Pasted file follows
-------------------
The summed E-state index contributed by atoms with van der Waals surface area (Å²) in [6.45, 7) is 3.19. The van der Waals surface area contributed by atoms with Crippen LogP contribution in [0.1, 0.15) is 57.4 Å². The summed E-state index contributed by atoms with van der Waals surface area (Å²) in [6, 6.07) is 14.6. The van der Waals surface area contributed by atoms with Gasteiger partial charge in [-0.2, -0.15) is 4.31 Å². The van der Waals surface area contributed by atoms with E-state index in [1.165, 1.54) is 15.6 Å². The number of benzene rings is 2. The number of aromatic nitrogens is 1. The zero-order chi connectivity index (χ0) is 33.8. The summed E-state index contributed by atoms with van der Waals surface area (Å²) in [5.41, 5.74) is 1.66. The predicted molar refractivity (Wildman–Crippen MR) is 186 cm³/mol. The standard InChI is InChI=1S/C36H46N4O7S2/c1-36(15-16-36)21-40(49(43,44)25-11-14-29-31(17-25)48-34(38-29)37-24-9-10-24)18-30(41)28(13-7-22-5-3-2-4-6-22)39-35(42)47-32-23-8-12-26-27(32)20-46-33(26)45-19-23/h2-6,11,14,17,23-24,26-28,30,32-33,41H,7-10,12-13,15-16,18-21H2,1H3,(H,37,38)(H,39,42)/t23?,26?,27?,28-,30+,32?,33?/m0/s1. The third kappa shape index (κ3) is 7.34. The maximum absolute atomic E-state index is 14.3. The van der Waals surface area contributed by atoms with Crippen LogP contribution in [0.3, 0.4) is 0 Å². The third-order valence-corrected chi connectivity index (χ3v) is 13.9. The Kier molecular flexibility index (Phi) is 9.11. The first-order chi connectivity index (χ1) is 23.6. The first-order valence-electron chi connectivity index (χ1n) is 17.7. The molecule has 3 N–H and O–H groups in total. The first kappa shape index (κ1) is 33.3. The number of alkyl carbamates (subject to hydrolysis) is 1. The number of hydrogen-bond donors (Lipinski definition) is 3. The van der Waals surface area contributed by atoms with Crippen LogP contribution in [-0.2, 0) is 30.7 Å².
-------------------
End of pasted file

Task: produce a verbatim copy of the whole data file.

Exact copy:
The summed E-state index contributed by atoms with van der Waals surface area (Å²) in [6.45, 7) is 3.19. The van der Waals surface area contributed by atoms with Crippen LogP contribution in [0.1, 0.15) is 57.4 Å². The summed E-state index contributed by atoms with van der Waals surface area (Å²) in [6, 6.07) is 14.6. The van der Waals surface area contributed by atoms with Gasteiger partial charge in [-0.2, -0.15) is 4.31 Å². The van der Waals surface area contributed by atoms with E-state index in [1.165, 1.54) is 15.6 Å². The number of benzene rings is 2. The number of aromatic nitrogens is 1. The zero-order chi connectivity index (χ0) is 33.8. The summed E-state index contributed by atoms with van der Waals surface area (Å²) in [5.41, 5.74) is 1.66. The predicted molar refractivity (Wildman–Crippen MR) is 186 cm³/mol. The standard InChI is InChI=1S/C36H46N4O7S2/c1-36(15-16-36)21-40(49(43,44)25-11-14-29-31(17-25)48-34(38-29)37-24-9-10-24)18-30(41)28(13-7-22-5-3-2-4-6-22)39-35(42)47-32-23-8-12-26-27(32)20-46-33(26)45-19-23/h2-6,11,14,17,23-24,26-28,30,32-33,41H,7-10,12-13,15-16,18-21H2,1H3,(H,37,38)(H,39,42)/t23?,26?,27?,28-,30+,32?,33?/m0/s1. The third kappa shape index (κ3) is 7.34. The maximum absolute atomic E-state index is 14.3. The van der Waals surface area contributed by atoms with Crippen LogP contribution in [0.3, 0.4) is 0 Å². The third-order valence-corrected chi connectivity index (χ3v) is 13.9. The Kier molecular flexibility index (Phi) is 9.11. The first-order chi connectivity index (χ1) is 23.6. The first-order valence-electron chi connectivity index (χ1n) is 17.7. The molecule has 3 N–H and O–H groups in total. The first kappa shape index (κ1) is 33.3. The number of alkyl carbamates (subject to hydrolysis) is 1. The number of hydrogen-bond donors (Lipinski definition) is 3. The van der Waals surface area contributed by atoms with Crippen LogP contribution in [-0.2, 0) is 30.7 Å².